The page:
IC3’s second annual Ethereum Crypto Bootcamp ends today at Cornell University’s campus in Ithaca, New York, concluding a weeklong intensive aimed at fortifying Ethereum’s strength and community. The “Coding and Learning Experience in Blockchains and Smart Contracts” offered emerging blockchain development stars the chance to network with high-profile industry leaders while collaborating to advance some of Ethereum’s most cutting-edge projects. Notable attendees included Ethereum Inventor Vitalik Buterin, Ethereum Core Developers Alex Van De Sande, Vlad Zamfir, and Nick Johnson, as well as Cornell blockchain professors Ari Juels and Andrew Miller.
Participants were sorted into six teams tasked with solving some of the problems currently facing the Ethereum ecosystem:
- Team One, “Distributed Key Generation (DKG)” (led by Prof. Andrew Miller): This team worked to improve the Honey Badger Byzantine Fault Tolerance agreement protocol, which can theoretically be deployed on blockchains to enable fast and robust transaction settlements. Honey Badger currently relies on one trusted party or entity to create and manage the private keys for multisig-based operations. The team was challenged to develop a method for utilizing trustless or decentralized DKG methods to create those private keys so that they are mathematically related and unknown to any single party.
- Team Two, “Town Crier Applications” (led by PhD student Ethan Cecchetti): In a follow-up to a similar undertaking at last year’s Bootcamp, this team was tasked with researching and developing new uses for the “Town Crier” oracle. Town Crier is a tool that privately and verifiably translates information from the legacy internet into an Ethereum-readable format so that executable distributed code contracts (smart contracts) can operate based on information outside of the blockchain using new Intel processors.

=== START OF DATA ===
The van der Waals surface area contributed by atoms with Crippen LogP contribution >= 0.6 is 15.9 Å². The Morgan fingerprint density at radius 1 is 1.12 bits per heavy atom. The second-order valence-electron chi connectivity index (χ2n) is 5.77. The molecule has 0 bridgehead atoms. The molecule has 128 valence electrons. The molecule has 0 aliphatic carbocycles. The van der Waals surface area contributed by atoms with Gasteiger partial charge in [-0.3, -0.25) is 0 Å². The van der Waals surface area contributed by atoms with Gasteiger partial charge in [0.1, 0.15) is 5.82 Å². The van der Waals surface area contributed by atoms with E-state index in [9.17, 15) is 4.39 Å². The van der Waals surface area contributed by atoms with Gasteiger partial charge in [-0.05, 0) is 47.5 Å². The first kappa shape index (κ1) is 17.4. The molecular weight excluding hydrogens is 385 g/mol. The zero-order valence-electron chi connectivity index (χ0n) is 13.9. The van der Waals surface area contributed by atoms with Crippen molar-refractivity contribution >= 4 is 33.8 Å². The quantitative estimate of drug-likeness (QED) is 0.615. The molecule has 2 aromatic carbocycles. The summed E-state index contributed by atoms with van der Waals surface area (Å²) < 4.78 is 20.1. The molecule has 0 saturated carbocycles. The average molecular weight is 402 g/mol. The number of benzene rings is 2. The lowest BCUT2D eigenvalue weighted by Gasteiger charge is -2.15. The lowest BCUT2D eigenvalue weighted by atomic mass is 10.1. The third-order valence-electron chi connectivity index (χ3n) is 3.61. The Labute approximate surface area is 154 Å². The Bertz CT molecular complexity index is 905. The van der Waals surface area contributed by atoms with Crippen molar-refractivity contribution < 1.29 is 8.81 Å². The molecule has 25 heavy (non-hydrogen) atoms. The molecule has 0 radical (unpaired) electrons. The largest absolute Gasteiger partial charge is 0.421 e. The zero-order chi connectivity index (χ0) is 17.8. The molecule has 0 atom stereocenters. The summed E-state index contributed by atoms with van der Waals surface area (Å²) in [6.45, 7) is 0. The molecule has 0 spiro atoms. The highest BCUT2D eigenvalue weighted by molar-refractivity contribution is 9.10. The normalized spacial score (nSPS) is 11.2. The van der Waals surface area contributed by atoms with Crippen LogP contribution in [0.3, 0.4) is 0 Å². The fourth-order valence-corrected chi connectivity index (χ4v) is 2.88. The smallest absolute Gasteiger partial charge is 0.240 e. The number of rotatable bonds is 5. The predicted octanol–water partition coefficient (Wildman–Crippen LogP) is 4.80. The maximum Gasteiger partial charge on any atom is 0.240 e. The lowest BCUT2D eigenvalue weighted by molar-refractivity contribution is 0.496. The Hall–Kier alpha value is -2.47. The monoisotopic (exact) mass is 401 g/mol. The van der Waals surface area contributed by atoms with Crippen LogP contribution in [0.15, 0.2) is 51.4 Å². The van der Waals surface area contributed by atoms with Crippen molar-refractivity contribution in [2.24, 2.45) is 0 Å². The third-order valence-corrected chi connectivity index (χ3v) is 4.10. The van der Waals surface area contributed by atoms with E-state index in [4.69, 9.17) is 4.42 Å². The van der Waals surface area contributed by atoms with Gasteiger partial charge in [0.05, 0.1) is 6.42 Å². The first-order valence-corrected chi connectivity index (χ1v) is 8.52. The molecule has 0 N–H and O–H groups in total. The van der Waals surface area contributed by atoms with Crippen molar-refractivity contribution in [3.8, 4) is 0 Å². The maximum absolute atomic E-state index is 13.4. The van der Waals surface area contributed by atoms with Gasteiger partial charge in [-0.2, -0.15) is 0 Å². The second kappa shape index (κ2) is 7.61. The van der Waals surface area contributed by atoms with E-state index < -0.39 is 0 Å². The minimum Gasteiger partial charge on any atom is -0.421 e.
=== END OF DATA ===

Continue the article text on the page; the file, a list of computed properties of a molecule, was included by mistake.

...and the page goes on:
- Team Three, “White-Hat Blockchain Hacks” (led by IC3 Co-Director Ari Juels): This team was asked to do its best “Mr. Robot” impressions and hack several known security problems in Ethereum products – such as a Denial of Service vulnerability in Storj or a query command exploit in Oraclize – in order to identify their sources and how to fix them.
- Team Four, “Sleepy + Thunderella Implementation” (led by IC3 Co-Director Elaine Shi): This team sought to implement a “simple but provably secure blockchain protocol” that does not rely on Proof-of-Work and allows for instantaneous confirmation, independent of the next block being added to the blockchain.
- Team Five, “Offline Payment Channels with SGX” (led by Dr. Ittay Eyal): Scaling transaction capacity is a major issue facing every public chain ecosystem, reflected in the ongoing controversy in the Bitcoin community. A recently proposed solution utilizes new Intel processing units to allow transaction processing off the blockchain in a secure environment, thereby drastically increasing on-chain transaction capacity. This team worked to implement that solution onto Ethereum.
- Team Six, “Writing Secure Smart Contracts” (led by Ph.D. student Phil Daian): With the DAO exploit still fresh in the community’s mind and the EF working to identify ways that solidity can be used maliciously, many are calling for new smart contract development and auditing methods to ensure that contracts will not suffer more problems due to faulty coding. This team was charged with building, auditing, and hacking its own smart contracts in a lab setting in order to progress toward a more secure Ethereum.
In their free time, participants were able to unwind on excursions to Ithaca’s local gorges, parks, lakes, and other points of interest. Hopefully, this year’s event will produce some amazing solutions to the current set of Ethereum problems, perhaps besting last year’s Bootcamp which was hailed by Buterin as “one of the most productive hackathons [he has] ever attended!”